SALT - Wednesday, 24 Shevat 5779 - January 30, 2019

  • Rav David Silverberg
 
            The Torah in Parashat Mishpatim (23:19) introduces for the first time the prohibition against “cooking a kid in its mother’s milk,” which has been understood as forbidding basar be-chalav – cooking or eating meat with milk, or deriving benefit from such a mixture.
 
            The Gemara in Masekhet Bekhorot (6b) considers viewing this verse as the Biblical source for the permissibility of drinking the milk of a kosher animal.  Intuitively, we would have assumed that since the Torah forbids partaking of that which originates from something forbidden for consumption (like the milk of non-kosher animals, or eggs of a non-kosher bird), even milk from a kosher animal should be forbidden, since kosher animals are forbidden for consumption until they are slaughtered.  Since a cow’s milk, for example, is taken from a live cow, which is forbidden for consumption (as it is still alive), the milk, intuitively, should be forbidden.  As tradition allows drinking the milk drawn from a live kosher animal, there must be some Biblical source which establishes that such milk is permissible.  The Gemara briefly considers the possibility that the source of this law is the Torah’s prohibition against consuming milk with meat.  The clear implication is that milk on its own, without meat, is permissible, thus seemingly establishing the permissibility of drinking milk.
 
            However, the Gemara immediately dismisses this line of reasoning.  It notes that even if milk were forbidden for consumption, the Torah would still have needed to introduce the prohibition of basar be-chalav to teach the additional unique features of this prohibition.  As mentioned, the Torah forbids not only eating milk with meat, but also deriving other forms of benefit from such a mixture (like feeding it to one’s animal), and the very act of cooking milk and meat together.  Therefore, the fact that the Torah needed to introduce this prohibition does not necessarily prove that milk by itself is permissible for consumption. 
 
            A number of later writers questioned the Gemara’s initial line of reasoning, for various reasons.  One question that was raised is that even if milk itself were forbidden, the Torah would have still needed to introduce the law of basar be-chalav to forbid eating meat that had absorbed milk.  Rashi, commenting to Masekhet Chulin (98b), controversially posits that the principle of ta’am ke-ikar, which forbids eating food that had absorbed the taste of prohibited food, does not apply on the level of Torah.  According to Rashi, Torah law forbids the consumption of foods designated as prohibited, but does not forbid eating food that was cooked with such foods and thus absorbed their flavor.  This prohibition, in Rashi’s view, was enacted by Chazal.  According to Rashi, then, even if milk itself were forbidden, it would have been necessary for the Torah to forbid eating meat that had been cooked with milk, which would have otherwise been permissible for consumption.  The question thus arises as to how the Gemara initially suggested that the basar be-chalav prohibition proves the permissibility of milk.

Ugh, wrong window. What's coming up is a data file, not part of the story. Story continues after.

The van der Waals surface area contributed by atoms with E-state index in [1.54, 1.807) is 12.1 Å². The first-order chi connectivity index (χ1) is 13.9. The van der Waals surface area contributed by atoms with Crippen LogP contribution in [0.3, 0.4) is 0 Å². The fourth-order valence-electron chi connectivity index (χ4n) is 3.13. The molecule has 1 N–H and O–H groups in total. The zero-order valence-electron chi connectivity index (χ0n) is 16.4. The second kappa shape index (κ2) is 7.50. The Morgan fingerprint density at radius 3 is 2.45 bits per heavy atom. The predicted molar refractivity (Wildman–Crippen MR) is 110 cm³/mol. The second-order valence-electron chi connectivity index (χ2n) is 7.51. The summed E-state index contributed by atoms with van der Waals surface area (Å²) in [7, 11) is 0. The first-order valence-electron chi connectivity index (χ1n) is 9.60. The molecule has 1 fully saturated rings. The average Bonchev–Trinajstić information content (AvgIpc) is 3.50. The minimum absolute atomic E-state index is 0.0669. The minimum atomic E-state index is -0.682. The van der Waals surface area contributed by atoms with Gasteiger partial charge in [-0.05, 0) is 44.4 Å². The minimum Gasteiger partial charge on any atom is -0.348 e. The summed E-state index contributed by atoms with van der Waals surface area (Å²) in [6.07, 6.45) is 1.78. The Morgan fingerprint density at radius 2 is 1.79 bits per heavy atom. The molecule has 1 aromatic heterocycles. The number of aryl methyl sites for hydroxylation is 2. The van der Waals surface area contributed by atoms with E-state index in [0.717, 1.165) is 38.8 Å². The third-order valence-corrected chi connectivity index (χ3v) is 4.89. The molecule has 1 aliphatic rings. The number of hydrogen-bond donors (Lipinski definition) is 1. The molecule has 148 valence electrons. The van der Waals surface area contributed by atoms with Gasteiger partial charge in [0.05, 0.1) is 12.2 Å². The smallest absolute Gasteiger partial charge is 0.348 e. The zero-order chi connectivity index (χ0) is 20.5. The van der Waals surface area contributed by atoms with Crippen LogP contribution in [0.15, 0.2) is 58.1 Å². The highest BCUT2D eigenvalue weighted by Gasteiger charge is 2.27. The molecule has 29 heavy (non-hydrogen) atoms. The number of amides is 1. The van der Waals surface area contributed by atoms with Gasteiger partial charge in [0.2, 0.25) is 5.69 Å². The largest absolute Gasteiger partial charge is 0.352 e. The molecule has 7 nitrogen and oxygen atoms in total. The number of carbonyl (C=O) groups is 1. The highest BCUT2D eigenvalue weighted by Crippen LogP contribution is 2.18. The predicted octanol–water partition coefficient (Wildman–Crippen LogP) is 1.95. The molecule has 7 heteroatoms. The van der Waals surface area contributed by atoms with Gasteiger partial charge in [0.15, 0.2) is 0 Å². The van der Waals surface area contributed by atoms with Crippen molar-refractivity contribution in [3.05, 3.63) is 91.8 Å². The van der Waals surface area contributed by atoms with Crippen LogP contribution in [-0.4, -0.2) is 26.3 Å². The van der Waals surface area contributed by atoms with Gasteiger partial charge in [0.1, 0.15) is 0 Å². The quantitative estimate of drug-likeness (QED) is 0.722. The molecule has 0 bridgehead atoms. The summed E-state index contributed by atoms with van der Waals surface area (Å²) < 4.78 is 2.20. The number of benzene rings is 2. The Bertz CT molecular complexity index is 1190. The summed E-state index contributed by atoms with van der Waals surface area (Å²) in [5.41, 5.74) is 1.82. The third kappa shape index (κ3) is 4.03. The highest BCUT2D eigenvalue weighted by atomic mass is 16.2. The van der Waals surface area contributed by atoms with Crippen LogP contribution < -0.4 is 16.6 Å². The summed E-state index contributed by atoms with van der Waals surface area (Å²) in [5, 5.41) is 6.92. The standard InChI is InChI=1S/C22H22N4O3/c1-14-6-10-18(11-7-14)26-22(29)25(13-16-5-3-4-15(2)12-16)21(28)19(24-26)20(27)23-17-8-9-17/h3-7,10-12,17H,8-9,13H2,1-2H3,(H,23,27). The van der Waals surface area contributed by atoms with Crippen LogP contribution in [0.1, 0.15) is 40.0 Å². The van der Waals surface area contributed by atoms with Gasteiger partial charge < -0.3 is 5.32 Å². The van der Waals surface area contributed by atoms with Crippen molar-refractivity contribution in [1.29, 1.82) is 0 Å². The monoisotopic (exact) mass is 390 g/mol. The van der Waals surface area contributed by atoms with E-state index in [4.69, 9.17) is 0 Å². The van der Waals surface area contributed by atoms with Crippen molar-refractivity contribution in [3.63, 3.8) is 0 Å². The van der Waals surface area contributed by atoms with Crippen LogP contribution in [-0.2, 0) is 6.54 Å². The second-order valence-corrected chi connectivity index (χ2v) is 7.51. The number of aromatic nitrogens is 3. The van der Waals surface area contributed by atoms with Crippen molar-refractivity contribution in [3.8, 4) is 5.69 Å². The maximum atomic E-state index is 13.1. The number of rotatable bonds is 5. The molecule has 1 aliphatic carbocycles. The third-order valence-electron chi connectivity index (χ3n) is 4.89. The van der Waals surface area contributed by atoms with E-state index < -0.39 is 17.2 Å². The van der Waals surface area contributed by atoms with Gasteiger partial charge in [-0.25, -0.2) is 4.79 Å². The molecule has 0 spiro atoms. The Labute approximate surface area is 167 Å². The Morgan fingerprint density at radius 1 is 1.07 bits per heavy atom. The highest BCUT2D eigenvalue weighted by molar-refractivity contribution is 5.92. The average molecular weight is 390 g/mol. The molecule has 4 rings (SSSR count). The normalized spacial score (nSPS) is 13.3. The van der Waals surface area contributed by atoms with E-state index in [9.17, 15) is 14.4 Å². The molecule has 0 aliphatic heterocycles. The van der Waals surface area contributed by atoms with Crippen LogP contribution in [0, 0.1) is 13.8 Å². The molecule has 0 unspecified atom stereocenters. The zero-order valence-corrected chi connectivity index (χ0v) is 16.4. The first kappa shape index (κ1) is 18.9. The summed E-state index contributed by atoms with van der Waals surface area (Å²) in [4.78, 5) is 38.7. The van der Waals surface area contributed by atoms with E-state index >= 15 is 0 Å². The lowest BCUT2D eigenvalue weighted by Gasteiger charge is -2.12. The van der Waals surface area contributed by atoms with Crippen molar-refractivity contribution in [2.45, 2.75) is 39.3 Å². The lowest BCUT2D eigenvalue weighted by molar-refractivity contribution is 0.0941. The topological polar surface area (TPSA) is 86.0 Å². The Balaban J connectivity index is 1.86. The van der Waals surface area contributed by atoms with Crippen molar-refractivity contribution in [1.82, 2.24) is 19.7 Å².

Among those who addressed this question was the Noda Bi-yehuda.  In one of his published responsa (Mahadura Tinyana, Y.D. 36), he suggests that Rashi stated his opinion only in explaining the view held by some Amoraim.  Rashi concedes, however, that others view ta’am ke-ikar as a Biblical provision, and it is thus possible that the Gemara here works within this latter position.  (In an earlier responsum (33), the Noda Bi-yehuda suggests a different answer.)
 
            Another answer was suggested by the Imrei Emet, the third Rebbe of Ger (cited in Ish Ha-eshkolot, p. 192).  Significantly, Rashi viewed ta’am ke-ikar as a rabbinic law with regard to all prohibitions except basar be-chalav.  The absorbed taste of milk in a piece of meat is forbidden on the level of Torah law even according to Rashi, because the Torah forbade eating a mixture of meat and milk “derekh bishul” – the way they would normally be cooked together, meaning, meat boiled in milk.  The Imrei Emet thus suggested that the challenge to the Gemara’s initial proposal noted above is included in the Gemara’s ultimate refutation of this proposal.  As we saw, the Gemara refuted this argument by noting that the Torah needed to introduce the basar be-chalav prohibition to add that meat and milk may not even be cooked together.  This aspect of the prohibition results in the notion of “derekh bishul,” which, as explained, yields the application of ta’am ke-ikar to meat cooked with milk, such that it is forbidden by virtue of the flavor of milk which it had absorbed.  And thus, indeed, this challenge is in fact part of the Gemara’s reasoning in rejecting its initial suggestion.